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Useful Informations

Dos & Don'ts
  1. The garbage generated by the expedition/trekking shall be removed by them.
  2. Carry a bag for collection of garbage and other litter. Pack out all non-biodegradable rubbish.
  3. Ask before photographing people. Do not pay money for it.
  4. Use toilets wherever available. Where toilets are not available, use areas at least 20-30 m from streams and water sources. Dispose off washing and bathing water well away from streams, use biodegradable soaps.
  5. Wear good hiking shoes/boots as trails can be slippery and rocky. Do not go off the trail. This will lead to soil erosion. Follow only the approved routes.
  6. Use non-wood fuel for cooking, heating and lighting.
  7. Don't destroy, trample, collect or remove any plant and animal specimen whether live or dead or any geological specimen.
  8. Don't carry and introduce any alien seeds or propagation material of any plant species and don't carry and introduce any exotic animals or pets.
  9. Don't try to feed any wild animal.
  10. Don't deface, put sign boards, write or paint on the tree trunks/rocks/trees or any infrastructure (camping huts, boundary walls and pillars).
  11. Don't carry instruments, implements, tools, arms, firearms or chemicals harmful to wildlife and vegetation.


It's a good idea to pack your clothes in a plastic bag or zip-lock bags inside your pack. I've also had good experience using the airtight vacuum-sealed packing bags. They allow you to compact your clothes in a small space and are reusable. When selecting clothing think about dual-purpose clothes and about layering for warmth and keeping dry. It is better to have several layers you can take off and put on one at a time versus one heavy layer.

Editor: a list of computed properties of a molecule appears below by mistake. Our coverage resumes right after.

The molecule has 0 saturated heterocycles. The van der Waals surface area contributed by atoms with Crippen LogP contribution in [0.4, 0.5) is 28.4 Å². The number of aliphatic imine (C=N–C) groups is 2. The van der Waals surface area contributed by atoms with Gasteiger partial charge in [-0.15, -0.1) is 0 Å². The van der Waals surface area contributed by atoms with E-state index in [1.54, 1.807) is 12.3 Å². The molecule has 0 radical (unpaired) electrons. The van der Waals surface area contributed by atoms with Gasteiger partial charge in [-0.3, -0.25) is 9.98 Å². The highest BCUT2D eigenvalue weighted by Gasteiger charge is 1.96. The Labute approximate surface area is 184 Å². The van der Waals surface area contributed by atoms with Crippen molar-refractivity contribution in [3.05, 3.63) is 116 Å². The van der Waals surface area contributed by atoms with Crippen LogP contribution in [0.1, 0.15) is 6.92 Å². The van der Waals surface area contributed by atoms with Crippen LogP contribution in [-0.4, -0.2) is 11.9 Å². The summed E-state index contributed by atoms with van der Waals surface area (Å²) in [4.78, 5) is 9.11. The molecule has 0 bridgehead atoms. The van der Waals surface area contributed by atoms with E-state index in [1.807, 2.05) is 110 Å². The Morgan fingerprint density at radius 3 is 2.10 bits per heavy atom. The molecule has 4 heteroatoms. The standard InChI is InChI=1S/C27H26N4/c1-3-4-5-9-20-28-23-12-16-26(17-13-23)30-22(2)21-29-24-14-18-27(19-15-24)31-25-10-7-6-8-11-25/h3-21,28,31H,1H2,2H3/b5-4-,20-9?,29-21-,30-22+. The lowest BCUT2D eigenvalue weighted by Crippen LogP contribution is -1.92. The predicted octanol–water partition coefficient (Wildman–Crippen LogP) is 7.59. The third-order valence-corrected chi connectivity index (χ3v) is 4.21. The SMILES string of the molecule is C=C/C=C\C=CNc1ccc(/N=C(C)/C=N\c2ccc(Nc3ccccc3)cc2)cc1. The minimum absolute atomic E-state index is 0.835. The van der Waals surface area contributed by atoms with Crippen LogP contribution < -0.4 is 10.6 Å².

• 1 daypack (or backpack for self-guided Haute Route)
  • 1 pair hiking boots or shoes
  • 1 pair trekking poles (optional)
  • 1 set raingear – tops and bottoms, or poncho
  • 1 lightweight fleece sweater or fleece vest.
  • 1 mid-weight fleece sweater or soft-shell jacket
  • 1-2 pair synthetic hiking pants or shorts.
  • 1-2 T-shirts – with wicking properties.
  • 1 pair long pants
  • 1 long sleeve shirt.
  • 2-3 pair hiking socks – Wool or wool-blend preferred
  • 1 pair extra shoes for wearing at end of day and in town
  • 1 hat

1 liter water bottle or Camelback (hydration system)
Sun glasses
Small towel
Small headlamp
Personal toiletries, such as toothbrush, toothpaste, deodorant, sun screen, razor, lip balm (soap and shampoo is available at all hotels, but not at mountain huts).
knit hat for cold weather or headband to keep your ears warm

Optional Items:
Ear plugs for use in the mountain huts
Lightweight gaiters
1 lightweight warm hat
1 pair lightweight gloves

Group gear:

Your guide will carry the following items which are available for your use on the trail and throughout the trip:
First aid kit
Trail maps
Multifunction knife
Compass, thermometer, altimeter
water purification table
Toilet paper

Altitude Sickness (Most Important information)

What is altitude sickness?

Altitude sickness—also known as acute mountain sickness (AMS), altitude illness, hypobaropathy, "the altitude bends", or soroche—is a pathological effect of high altitude on humans, caused by acute exposure to low partial pressure of oxygen at high altitude. It commonly occurs above 2,400 meters. It presents as a collection of nonspecific symptoms, acquired at high altitude or in low air pressure, resembling a case of "flu, carbon monoxide poisoning, or a hangover". It is hard to determine who will be affected by altitude sickness, as there are no specific factors that correlate with a susceptibility to altitude sickness. However, most people can ascend to 2,400 meters (8,000 ft) without difficulty.


Acute mountain sickness is caused by reduced air pressure and lower oxygen levels at high altitudes.The faster you climb to a high altitude, the more likely you will get acute mountain sickness.